The simplest MIDI (Musical Instrument Digital Interface) input devices use good ol’ fashioned buttons: push a button and the device sends a MIDI message to trigger a specific note. But that control scheme doesn’t replicate the flexibility of a real instrument very well, because a standard button is a binary mechanism. To introduce more range, Xavier Dumont developed this breath-controlled MIDI device.
This looks like a cross between a flute, an ocarina, and an old cell phone. The front face has 35 buttons to trigger specific notes. But there are two ways for the player to gain almost analog control over the output: a mouthpiece with a breath sensor and a linear touch sensor. The breath sensor lets the player control the intensity of a note by blowing into the mouthpiece like a wind instrument. The linear touch sensor, mounted on the bottom of the device, lets the user bend the pitch of the notes with their thumb.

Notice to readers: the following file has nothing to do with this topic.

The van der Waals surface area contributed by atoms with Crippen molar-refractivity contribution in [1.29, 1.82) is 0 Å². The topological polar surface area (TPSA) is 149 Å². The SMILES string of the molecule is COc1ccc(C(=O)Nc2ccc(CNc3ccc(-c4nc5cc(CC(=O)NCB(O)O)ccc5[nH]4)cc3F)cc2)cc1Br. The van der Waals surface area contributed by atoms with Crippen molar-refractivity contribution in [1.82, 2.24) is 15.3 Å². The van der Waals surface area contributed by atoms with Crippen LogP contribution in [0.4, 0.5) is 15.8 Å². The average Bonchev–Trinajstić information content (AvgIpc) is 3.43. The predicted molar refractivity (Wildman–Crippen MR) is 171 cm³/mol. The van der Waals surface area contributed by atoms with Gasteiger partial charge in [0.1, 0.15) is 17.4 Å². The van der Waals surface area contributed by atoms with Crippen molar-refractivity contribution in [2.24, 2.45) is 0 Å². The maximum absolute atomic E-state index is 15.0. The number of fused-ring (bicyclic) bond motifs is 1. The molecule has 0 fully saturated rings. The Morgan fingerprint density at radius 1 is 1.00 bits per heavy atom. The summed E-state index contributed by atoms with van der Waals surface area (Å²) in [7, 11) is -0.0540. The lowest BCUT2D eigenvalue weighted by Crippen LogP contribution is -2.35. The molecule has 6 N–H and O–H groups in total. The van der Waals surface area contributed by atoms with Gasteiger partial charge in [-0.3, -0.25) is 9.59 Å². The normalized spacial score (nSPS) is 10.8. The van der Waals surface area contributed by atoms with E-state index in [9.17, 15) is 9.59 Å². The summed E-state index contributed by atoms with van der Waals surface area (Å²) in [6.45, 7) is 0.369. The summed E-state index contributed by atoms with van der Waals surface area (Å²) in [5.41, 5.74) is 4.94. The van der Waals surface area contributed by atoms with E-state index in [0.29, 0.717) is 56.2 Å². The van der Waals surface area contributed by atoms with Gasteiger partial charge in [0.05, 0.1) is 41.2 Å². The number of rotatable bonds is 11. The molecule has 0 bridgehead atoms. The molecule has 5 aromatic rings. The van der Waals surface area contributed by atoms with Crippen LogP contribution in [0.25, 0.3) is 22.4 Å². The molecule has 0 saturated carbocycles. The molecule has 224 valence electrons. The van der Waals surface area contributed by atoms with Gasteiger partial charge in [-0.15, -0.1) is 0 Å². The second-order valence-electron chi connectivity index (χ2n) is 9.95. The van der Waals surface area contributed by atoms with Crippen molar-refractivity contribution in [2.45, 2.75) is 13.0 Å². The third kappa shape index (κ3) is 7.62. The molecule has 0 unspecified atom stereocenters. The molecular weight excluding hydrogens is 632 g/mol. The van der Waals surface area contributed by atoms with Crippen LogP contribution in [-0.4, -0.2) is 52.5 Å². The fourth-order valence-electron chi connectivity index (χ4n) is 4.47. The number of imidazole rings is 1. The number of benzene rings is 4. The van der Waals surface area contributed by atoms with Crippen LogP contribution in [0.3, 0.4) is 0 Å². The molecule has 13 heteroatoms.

Inside the 3D-printed enclosure is a custom PCB. Almost every component mounts directly onto that board. The exception is the touch sensor, which connects to the PCB through a jumper cable. An Arduino Micro monitors the keypad matrix, the touch sensor, and the breath sensor. It outputs MIDI messages to a computer connected via USB. There is a TFT screen for the control interface, which lets the user change modes, switch octaves, and tweak settings